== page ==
Wagner v. Lee Cnty, 2017 U.S. App. LEXIS 1900, *27, 2017 WL 456430, *10 (11th Cir. Feb. 2,
2017) (citing Allen and repeating elements).
In evaluating an overtime FLSA claim, the employee bears the initial burden of proving
overtime hours without compensation, but the burden is relaxed when the employer fails to keep
accurate time records. Tyson Foods, Inc. v. Bouaphakeo, --- U.S. ---, ---, 136 S. Ct. 1036, 104647, 194 L. Ed. 2d 124 (2016); Lamonica v. Safe Hurricane Shutters, Inc., 711 F.3d 1299, 1315
(11th Cir. 2013). Once the burden is relaxed, the employee carries her burden if she establishes
that she performed work for which she was not compensated and if she comes forward with
“sufficient evidence to show the amount and extent of that work as a matter of just and
reasonable inference.” Lamonica, 711 F.3d at 1315 (quoting Anderson v. Mt. Clemens Pottery
Co., 328 U.S. 680, 686-87, 66 S. Ct. 1187, 90 L. Ed 1515 (1946)); see also Wagner, 2017 U.S.
App. LEXIS 1900, *27, 2017 WL 456430, *11 (citing Lamonica). The burden then shifts to the
employer who “must bring forth either evidence of the precise amount of work performed or
evidence to negate the reasonableness of the inference to be drawn from the employee’s
evidence.” Allen, 495 F.3d at 1316 (citation omitted); see also Medrano v. Inv. Emporium LLC,
2016 U.S. App LEXIS 21719, *7, 2016 WL 7104907, *3 (11th Cir. Dec. 6, 2016) (quoting
In the case involving Morrison, she claims she regularly worked approximately 25-30
hours over the standard 40-hour workweek for which she was not compensated. However, as the
office manager from July 2012 to her termination, Plaintiff was the very person responsible for
administering the Veale Practice’s timekeeping and reporting system. Additionally, as discussed
extensively in the Court’s spoliation opinion, the Court previously found that Plaintiff
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deliberately and in bad faith deleted emails from one of the Veale Practice email accounts and
established the 2-step verification process to deny access to the account. See generally Doc. 92.2
As the sanction for the spoliation, the Court imposed a mandatory and unrebuttable adverse
inference instruction which related to Plaintiff’s overtime claim. Specifically, the Court ordered
Plaintiff is precluded from disputing the accuracy of the time records created and
submitted by the Plaintiff when she worked as the Office Manager for the
Defendant. The Court imposes an evidentiary presumption limiting Plaintiff to
the time records that she created while she worked at the Defendant’s Practice.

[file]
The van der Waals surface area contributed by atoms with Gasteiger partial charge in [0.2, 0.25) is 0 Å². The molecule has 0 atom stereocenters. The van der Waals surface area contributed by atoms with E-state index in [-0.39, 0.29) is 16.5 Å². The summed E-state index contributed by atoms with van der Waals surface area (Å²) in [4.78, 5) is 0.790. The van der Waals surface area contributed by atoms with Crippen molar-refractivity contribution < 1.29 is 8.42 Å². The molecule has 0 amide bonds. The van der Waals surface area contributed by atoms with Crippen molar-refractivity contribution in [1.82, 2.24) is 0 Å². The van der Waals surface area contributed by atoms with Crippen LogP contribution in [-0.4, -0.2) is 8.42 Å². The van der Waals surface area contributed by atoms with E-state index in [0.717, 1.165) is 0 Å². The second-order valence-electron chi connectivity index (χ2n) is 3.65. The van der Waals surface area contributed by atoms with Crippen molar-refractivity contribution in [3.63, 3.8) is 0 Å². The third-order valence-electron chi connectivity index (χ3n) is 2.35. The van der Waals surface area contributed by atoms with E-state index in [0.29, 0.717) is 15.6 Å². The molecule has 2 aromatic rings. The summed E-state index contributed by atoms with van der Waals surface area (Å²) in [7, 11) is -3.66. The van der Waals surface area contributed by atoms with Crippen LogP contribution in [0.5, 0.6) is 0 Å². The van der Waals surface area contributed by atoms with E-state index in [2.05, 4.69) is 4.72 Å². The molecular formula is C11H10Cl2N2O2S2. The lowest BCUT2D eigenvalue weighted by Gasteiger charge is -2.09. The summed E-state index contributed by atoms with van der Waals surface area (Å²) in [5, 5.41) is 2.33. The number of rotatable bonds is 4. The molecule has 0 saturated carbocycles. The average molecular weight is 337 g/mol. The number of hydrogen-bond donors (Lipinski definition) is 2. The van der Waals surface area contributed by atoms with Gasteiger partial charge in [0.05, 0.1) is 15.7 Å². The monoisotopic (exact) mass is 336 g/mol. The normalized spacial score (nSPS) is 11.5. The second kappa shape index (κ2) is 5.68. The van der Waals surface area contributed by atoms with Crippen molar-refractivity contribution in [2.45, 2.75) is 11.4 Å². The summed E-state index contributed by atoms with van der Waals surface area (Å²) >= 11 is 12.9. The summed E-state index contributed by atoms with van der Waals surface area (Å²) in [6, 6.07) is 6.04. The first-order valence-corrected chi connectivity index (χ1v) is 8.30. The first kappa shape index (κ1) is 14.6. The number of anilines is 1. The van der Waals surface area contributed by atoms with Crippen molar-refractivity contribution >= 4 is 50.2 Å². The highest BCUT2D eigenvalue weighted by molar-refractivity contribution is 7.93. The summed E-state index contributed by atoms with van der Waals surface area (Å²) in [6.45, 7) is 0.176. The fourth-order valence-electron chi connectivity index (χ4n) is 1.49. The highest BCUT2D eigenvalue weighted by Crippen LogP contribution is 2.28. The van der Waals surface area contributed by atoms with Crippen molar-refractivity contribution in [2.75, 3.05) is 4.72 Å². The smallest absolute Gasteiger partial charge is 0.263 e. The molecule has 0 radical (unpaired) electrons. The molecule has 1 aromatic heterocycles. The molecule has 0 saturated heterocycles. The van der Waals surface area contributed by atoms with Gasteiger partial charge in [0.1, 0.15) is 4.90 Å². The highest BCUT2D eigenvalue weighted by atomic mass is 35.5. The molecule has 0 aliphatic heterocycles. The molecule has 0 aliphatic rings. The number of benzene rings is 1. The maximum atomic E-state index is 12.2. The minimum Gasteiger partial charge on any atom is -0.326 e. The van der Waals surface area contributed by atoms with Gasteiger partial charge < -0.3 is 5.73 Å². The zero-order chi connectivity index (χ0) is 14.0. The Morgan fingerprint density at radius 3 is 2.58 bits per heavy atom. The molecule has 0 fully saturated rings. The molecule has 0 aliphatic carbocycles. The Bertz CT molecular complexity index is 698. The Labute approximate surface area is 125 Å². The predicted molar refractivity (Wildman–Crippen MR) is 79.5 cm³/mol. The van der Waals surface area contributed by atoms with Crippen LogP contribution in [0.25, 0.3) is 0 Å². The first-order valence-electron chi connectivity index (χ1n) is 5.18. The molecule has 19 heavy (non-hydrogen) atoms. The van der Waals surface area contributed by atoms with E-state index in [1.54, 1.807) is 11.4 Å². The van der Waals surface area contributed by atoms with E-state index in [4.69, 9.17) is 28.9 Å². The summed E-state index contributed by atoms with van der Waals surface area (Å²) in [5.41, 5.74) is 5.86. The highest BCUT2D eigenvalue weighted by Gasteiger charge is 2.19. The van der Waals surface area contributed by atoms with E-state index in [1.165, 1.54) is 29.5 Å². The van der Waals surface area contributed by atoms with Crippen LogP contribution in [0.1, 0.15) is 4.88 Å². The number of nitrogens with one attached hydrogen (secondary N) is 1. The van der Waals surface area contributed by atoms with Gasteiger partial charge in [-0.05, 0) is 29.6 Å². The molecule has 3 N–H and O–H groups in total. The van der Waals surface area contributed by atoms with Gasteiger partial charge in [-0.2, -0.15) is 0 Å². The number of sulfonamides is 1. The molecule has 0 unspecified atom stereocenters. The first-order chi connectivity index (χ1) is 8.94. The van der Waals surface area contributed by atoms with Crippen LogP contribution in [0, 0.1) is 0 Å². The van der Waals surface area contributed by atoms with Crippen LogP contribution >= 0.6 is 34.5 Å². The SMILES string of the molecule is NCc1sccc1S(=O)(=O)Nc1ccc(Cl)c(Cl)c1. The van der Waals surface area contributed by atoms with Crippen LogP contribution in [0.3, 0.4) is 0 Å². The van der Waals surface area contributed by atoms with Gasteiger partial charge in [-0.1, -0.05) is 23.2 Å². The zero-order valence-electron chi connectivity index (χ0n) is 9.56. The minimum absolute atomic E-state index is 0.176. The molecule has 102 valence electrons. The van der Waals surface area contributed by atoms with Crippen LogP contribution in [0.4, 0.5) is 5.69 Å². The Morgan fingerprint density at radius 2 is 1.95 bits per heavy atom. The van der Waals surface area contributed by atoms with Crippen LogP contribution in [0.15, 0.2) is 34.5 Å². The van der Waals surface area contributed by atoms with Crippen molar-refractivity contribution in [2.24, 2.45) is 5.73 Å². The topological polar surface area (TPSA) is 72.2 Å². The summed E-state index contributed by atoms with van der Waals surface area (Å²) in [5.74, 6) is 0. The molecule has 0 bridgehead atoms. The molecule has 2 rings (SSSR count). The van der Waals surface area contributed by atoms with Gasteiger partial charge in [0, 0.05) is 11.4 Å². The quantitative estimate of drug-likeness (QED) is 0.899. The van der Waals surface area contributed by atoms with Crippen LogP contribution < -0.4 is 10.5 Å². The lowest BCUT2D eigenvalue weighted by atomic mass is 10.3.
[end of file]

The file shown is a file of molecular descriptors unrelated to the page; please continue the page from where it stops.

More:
See Doc. 87 at p. 2.
The fact-finder must accept as true the time cards / timesheets created by Plaintiff
while she worked for the Veale Practice. Plaintiff is precluded from submitting
evidence in dispute of the time cards that she herself created to reflect her hours
while working at the Veale Practice. See Doc. 92 at p. 15.
As a result of that sanction and adverse inference instruction, no further analysis is necessary as
it pertains to Plaintiff’s overtime claim. The time cards firmly establish Plaintiff’s working
hours at forty-hours per week. See Doc. 69, Atch 1, Exhibit A to Declaration of Charles J.
Veale, M.D.3 As those facts are deemed admitted and cannot be rebutted, summary judgment is
appropriate because there are no material facts in dispute.4
Liquidated Damages and Overtime
The Court need not repeat its analysis and findings related to the sanction here. Rather, the Court
incorporates by reference its findings of fact and conclusions of law from the Memorandum Opinion
regarding the spoliation and ultimate sanction. See Doc. 92.
The time cards are also referenced in the Declaration by Nancy Veale as Exhibit A. Further, the
motion for summary judgment itself refers to the time cards attached to Nancy Veale’s Declaration.
However, a careful review of the docket sheet (and the courtesy copy provided by Defendant to the Court)
establishes that Defendant failed to attach the time cards to Nancy Veale’s declaration. However,
Plaintiff does not dispute the accuracy of the time cards attached to Dr. Veale’s declaration.
Plaintiff concedes this point when stating in her response to summary judgment: “As a result of
this [sanctions] ruling, Plaintiff’s counsel does not see any remaining issues to be addressed at this time
regarding Plaintiff’s overtime claim. Thus, this Response will be limited to addressing the non-payment
of minimum wages to the Plaintiff from October 2, 2011 through mid-February of 2012.” See Doc. 95 at
Page 19 of 20
Defendant argues in its reply that Plaintiff failed to address its argument on liquidated
damages and attorney’s fees. However, as liquidated damages and attorney’s fees are only a
matter to be addressed when liability has already been determined. As the Court has already
determined that Count I (minimum wage) has issues left for resolution by a jury, discussion on
summary judgment on any issues for damages is premature. “The judge and jury answer what is
essentially the same question for two different purposes. The willfulness or good faith question is
answered first by the jury to determine the period of limitations and then, if there is a verdict for
the employee, again by the judge to determine whether to award liquidated damages.” Morgan,
551 F.3d at 1282 (quoting Alvarez Perez, 515 F.3d at 1162) (emphasis added).
Based on the analysis contained in this Memorandum Opinion, the Defendant’s Motion
for Summary Judgment (Doc. 68) is GRANTED in part and DENIED in part. The motion is
GRANTED as to Count II of the Complaint (FLSA – Overtime). The motion is DENIED as to
Count I (FLSA – Minimum Wage), Liquidated Damages, and Attorney’s Fees. Those matters
remain for resolution at trial.
DONE this 23rd day of March, 2017.
/s/Terry F. Moorer
TERRY F. MOORER
UNITED STATES MAGISTRATE JUDGE